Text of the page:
Your lender must give you a month’s notice before your repayments are adjusted, but rising rates will be tough news for millions of households already feeling the squeeze of the cost-of-living crisis. 

To help homeowners cope, the government, along with the country’s principle mortgage lenders, set up the Mortgage Charter; a package of measures aimed at supporting customers.

Matt continues: 'If a customer is on a fixed rate mortgage, a change in base rate doesn’t impact what they pay until the end of their fixed rate period.'

If your fixed-rate deal is coming to an end soon, and you move to another fixed rate, it’s likely you’ll be paying a much higher interest rate than you are right now. But, fixed rates have started to fall from their summer peak. And if the equity in your home has gone up considerably since you last took out a mortgage, you may now be able to unlock cheaper rates.

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Peter Gettins, product manager, L&C Mortgages, says: 'So far, the cuts to fixed rates haven’t signalled a ‘rate war’ between lenders. Many of the widely reported rate cuts have been more to bring lenders in line with the wider market rather than driving rates to new lows.

'There are several reasons lenders may not rush to slash rates. Many may still be dealing with a surge in business when rates were increasing, cutting rates now could add to their capacity constraints. Growing pressure to increase savings rates could also prompt lenders to keep mortgage rates higher than they otherwise would. And fixed rates tend to anticipate future base rate moves so the broader expectation for interest rates to go a bit higher could be preventing lenders from cutting rates further.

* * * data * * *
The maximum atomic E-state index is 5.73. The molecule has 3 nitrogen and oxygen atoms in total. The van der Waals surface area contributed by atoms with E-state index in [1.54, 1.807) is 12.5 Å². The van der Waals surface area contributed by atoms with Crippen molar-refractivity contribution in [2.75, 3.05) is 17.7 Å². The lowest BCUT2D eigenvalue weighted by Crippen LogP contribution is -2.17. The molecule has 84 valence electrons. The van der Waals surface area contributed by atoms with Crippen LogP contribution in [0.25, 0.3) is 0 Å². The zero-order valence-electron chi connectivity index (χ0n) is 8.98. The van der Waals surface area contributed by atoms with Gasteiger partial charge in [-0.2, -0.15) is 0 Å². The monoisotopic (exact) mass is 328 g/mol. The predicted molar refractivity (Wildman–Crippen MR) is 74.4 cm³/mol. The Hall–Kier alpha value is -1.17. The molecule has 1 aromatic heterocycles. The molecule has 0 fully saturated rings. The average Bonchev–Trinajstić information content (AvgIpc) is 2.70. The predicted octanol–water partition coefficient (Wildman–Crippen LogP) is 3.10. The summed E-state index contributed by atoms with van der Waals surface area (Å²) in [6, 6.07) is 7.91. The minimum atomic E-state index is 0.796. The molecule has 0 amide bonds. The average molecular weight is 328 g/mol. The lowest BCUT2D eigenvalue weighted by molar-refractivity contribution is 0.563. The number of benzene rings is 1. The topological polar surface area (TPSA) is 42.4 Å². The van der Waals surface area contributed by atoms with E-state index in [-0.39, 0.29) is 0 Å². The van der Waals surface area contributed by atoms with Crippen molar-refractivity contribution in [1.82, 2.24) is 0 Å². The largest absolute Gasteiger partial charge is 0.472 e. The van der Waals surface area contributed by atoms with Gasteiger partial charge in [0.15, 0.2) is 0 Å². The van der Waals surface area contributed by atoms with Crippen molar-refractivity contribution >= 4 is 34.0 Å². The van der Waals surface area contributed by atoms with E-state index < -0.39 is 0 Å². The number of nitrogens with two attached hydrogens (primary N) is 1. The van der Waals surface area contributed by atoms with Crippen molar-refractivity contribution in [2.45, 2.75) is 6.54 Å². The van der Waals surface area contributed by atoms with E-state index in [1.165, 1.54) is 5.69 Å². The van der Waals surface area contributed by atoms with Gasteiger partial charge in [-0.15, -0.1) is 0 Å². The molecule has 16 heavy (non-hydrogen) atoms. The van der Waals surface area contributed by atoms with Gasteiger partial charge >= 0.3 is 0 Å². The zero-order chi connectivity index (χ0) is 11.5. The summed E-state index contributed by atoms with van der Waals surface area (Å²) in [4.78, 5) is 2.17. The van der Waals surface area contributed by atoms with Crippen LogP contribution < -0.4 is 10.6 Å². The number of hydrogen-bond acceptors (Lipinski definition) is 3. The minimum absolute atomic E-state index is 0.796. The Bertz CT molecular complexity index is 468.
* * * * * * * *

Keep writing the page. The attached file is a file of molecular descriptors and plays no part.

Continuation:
'That said it only takes a couple of the big high street lenders to start fighting each other out for borrowers’ business to drive rates lower quite rapidly, so we’d never rule a ‘rate war’ out.'

What does this mean for mortgage approvals?

The challenging economic factors have had a knock-on effect on the number of mortgages taken out to purchase a home. In June, the Bank of England’s figures showed that 54,700 home loans were given the green light by lenders which was higher than the previous month but 14% below the monthly average of 62,700. 

If you are a first-time buyer, ultimately, rising interest rates mean it will be harder for you to get onto the property ladder, especially if you don't have a large deposit. Affordability tests will be even harder to pass if interest rates rise again, as monthly repayments are likely to be quite high. This will also mean that the maximum amount you can borrow is likely to be less.

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Peter added: 'For those borrowers who secured their rate more than a month ago the odds are it will be better than the new deals currently on offer and the lender’s affordability criteria might be less generous today than terms under which they were granted a loan.'

So if possible, hang on to the deal you currently have. If your lender’s rates do fall you can switch your application to the cheaper deal before you complete. 

Sarah is an experienced journalist and editor with more than 10 years of experience in the Homes industry, working across brands such as Homebuilding & Renovating, Period Living and Real Homes. After segueing into the world of personal finance, acting as launch editor of Ideal Home's sister brand TheMoneyEdit.com, Sarah became Editor in Future’s Wealth division with a focus on property-related finance and household bills, working across brands including GoodtoKnow and Ideal Home. She is passionate about helping people cut through confusing jargon to make the right financial decisions when getting on the property ladder and turning a house into a home.